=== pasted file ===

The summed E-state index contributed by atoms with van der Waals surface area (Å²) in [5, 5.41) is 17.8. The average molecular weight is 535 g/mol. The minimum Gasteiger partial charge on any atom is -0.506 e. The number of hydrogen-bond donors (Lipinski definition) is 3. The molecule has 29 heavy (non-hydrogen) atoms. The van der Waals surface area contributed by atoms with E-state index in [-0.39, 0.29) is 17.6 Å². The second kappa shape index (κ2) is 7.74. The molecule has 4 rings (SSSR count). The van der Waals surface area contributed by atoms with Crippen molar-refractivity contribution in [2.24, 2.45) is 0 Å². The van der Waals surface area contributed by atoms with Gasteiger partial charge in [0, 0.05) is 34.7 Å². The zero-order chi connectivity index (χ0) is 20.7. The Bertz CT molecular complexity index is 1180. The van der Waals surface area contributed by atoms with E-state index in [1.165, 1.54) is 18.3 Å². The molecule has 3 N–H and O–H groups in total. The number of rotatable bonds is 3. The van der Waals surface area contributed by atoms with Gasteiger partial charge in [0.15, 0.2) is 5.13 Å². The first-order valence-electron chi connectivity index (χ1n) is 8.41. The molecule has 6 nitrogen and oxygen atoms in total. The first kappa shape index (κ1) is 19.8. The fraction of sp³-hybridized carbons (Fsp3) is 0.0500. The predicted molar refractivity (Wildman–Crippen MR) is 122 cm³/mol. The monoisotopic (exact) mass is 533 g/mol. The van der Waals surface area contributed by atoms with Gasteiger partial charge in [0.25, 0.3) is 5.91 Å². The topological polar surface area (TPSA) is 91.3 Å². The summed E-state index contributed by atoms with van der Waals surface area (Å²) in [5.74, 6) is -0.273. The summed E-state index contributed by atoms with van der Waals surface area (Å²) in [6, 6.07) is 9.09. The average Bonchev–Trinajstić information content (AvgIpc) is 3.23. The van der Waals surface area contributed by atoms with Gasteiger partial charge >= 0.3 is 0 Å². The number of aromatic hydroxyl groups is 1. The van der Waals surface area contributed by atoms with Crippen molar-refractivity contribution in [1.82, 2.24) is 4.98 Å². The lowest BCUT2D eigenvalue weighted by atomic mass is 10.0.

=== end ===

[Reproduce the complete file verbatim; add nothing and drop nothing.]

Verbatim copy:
The summed E-state index contributed by atoms with van der Waals surface area (Å²) in [5, 5.41) is 17.8. The average molecular weight is 535 g/mol. The minimum Gasteiger partial charge on any atom is -0.506 e. The number of hydrogen-bond donors (Lipinski definition) is 3. The molecule has 29 heavy (non-hydrogen) atoms. The van der Waals surface area contributed by atoms with E-state index in [-0.39, 0.29) is 17.6 Å². The second kappa shape index (κ2) is 7.74. The molecule has 4 rings (SSSR count). The van der Waals surface area contributed by atoms with Crippen molar-refractivity contribution in [2.24, 2.45) is 0 Å². The van der Waals surface area contributed by atoms with Gasteiger partial charge in [0, 0.05) is 34.7 Å². The zero-order chi connectivity index (χ0) is 20.7. The Bertz CT molecular complexity index is 1180. The van der Waals surface area contributed by atoms with E-state index in [1.165, 1.54) is 18.3 Å². The molecule has 3 N–H and O–H groups in total. The number of rotatable bonds is 3. The van der Waals surface area contributed by atoms with Gasteiger partial charge in [0.15, 0.2) is 5.13 Å². The first-order valence-electron chi connectivity index (χ1n) is 8.41. The molecule has 6 nitrogen and oxygen atoms in total. The first kappa shape index (κ1) is 19.8. The fraction of sp³-hybridized carbons (Fsp3) is 0.0500. The predicted molar refractivity (Wildman–Crippen MR) is 122 cm³/mol. The monoisotopic (exact) mass is 533 g/mol. The van der Waals surface area contributed by atoms with Gasteiger partial charge in [0.25, 0.3) is 5.91 Å². The topological polar surface area (TPSA) is 91.3 Å². The summed E-state index contributed by atoms with van der Waals surface area (Å²) in [5.74, 6) is -0.273. The summed E-state index contributed by atoms with van der Waals surface area (Å²) in [6, 6.07) is 9.09. The average Bonchev–Trinajstić information content (AvgIpc) is 3.23. The van der Waals surface area contributed by atoms with Gasteiger partial charge >= 0.3 is 0 Å². The number of aromatic hydroxyl groups is 1. The van der Waals surface area contributed by atoms with Crippen molar-refractivity contribution in [1.82, 2.24) is 4.98 Å². The lowest BCUT2D eigenvalue weighted by atomic mass is 10.0.